The Vimeo CEO Succeeded by Saying No to Spending Billions

(Bloomberg Businessweek) -- Four years ago, video-sharing website Vimeo found itself competing with YouTube, Hulu, Netflix, Amazon, and HBO in a race to develop original content. Even at that time, getting in front of that rich field was unlikely. Then production budgets in the industry went bananas, going from mere millions of dollars to billions.

Into this battle for Vimeo’s future entered Anjali Sud. She joined the company in 2014 to run marketing, and while talking to the site’s core users at trade shows, she kept hearing how hard it was for aspiring moviemakers to affordably host, monetize, and get attention for their work. She began offering more tools to these creators, from immersive capabilities such as 360-degree video to less flashy features like click-rate tracking technology. Her department’s revenue and satisfaction scores surged just as it was becoming clear that Vimeo would never be able to secure top producers such as Shonda Rhimes, who in 2017 signed a 15-year deal with Netflix Inc. that included an annual base salary of $10 million.

Sud wasn’t the only executive who thought Vimeo, which is owned by IAC/InterActiveCorp, should return to its roots as a platform for professionals. But her success made the case easy. “Of course I had to advocate, but it was really the results they saw,” she says. Now 34, Sud was made chief executive officer last year, the latest in a long line of young IAC talents, such as Dara Khosrowshahi, who at 36 ascended to CEO at IAC’s Expedia Group Inc. and now runs Uber Technologies Inc.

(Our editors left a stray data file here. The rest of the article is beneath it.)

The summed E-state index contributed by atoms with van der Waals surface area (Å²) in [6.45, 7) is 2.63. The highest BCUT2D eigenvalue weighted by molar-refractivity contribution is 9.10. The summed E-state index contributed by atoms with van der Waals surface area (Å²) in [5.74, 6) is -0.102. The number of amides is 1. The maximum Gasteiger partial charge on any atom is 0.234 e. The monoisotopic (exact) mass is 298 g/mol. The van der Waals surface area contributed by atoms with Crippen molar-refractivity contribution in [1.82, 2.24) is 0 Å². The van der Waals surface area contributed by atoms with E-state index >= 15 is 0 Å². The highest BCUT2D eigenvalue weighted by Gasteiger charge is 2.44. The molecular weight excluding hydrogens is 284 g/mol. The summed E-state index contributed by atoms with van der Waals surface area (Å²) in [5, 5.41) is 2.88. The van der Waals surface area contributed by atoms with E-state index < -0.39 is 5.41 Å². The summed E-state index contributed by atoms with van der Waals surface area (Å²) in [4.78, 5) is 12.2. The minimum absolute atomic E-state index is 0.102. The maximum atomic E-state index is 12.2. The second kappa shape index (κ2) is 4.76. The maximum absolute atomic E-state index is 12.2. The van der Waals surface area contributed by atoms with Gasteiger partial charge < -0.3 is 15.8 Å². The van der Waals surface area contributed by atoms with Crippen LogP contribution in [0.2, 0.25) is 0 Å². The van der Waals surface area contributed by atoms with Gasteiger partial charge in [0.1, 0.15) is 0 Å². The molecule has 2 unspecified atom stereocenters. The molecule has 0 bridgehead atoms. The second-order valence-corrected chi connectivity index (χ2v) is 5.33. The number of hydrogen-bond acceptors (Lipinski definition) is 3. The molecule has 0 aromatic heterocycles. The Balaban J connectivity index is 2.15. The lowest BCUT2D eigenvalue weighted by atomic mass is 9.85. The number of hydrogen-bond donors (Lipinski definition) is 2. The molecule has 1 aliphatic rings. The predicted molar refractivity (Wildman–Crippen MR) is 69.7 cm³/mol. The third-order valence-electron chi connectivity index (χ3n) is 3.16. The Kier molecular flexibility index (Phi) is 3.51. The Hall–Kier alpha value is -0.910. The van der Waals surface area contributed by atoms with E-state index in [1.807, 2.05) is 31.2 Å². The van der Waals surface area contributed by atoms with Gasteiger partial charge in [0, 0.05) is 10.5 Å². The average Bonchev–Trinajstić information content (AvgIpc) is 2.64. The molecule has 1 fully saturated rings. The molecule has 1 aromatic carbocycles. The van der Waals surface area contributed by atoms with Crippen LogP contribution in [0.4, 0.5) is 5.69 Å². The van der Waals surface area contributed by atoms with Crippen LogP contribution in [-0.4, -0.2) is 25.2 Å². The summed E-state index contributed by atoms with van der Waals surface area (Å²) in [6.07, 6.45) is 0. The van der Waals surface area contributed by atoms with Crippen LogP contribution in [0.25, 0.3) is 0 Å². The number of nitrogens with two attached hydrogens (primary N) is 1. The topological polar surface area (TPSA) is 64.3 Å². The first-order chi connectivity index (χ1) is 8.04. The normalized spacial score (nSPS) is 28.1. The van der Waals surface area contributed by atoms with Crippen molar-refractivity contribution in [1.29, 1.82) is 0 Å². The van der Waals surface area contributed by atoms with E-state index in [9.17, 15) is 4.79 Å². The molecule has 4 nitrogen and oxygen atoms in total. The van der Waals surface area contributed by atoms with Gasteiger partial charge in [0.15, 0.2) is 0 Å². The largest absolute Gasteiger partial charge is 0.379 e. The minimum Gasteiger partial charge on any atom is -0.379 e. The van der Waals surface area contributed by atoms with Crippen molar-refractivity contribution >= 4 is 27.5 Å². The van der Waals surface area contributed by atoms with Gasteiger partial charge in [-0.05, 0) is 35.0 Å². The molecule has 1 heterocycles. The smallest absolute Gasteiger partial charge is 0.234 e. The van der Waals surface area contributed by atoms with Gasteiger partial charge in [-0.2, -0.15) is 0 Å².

Under Sud, Vimeo has doubled down on catering to filmmakers, to create what she calls “an agnostic distribution hub.” In February the site released a one-click feature that sends video to many sites, including Facebook and even old foe YouTube, easing a previously baffling mess of formatting and coding. Last year the site acquired Livestream, which lets creators broadcast in real time.

Vimeo has 80 million members and 900,000 paid subscribers, each paying from $7 to $75 per month; the site remains ad-free. “Everyone uses Vimeo,” says Joana Vicente, executive director of Independent Filmmaker Project, the industry’s blue chip nonprofit. “For IFP Week, we have over 1,000 submissions, and every link is Vimeo.”

Members can start their own channels, whether a mix of action-sports footage, long-form documentaries, or animation reels. So while Vimeo is technically still in competition with Netflix, it’s from a new angle: “Anyone can become a filmmaker and launch their own Netflix,” Sud says.

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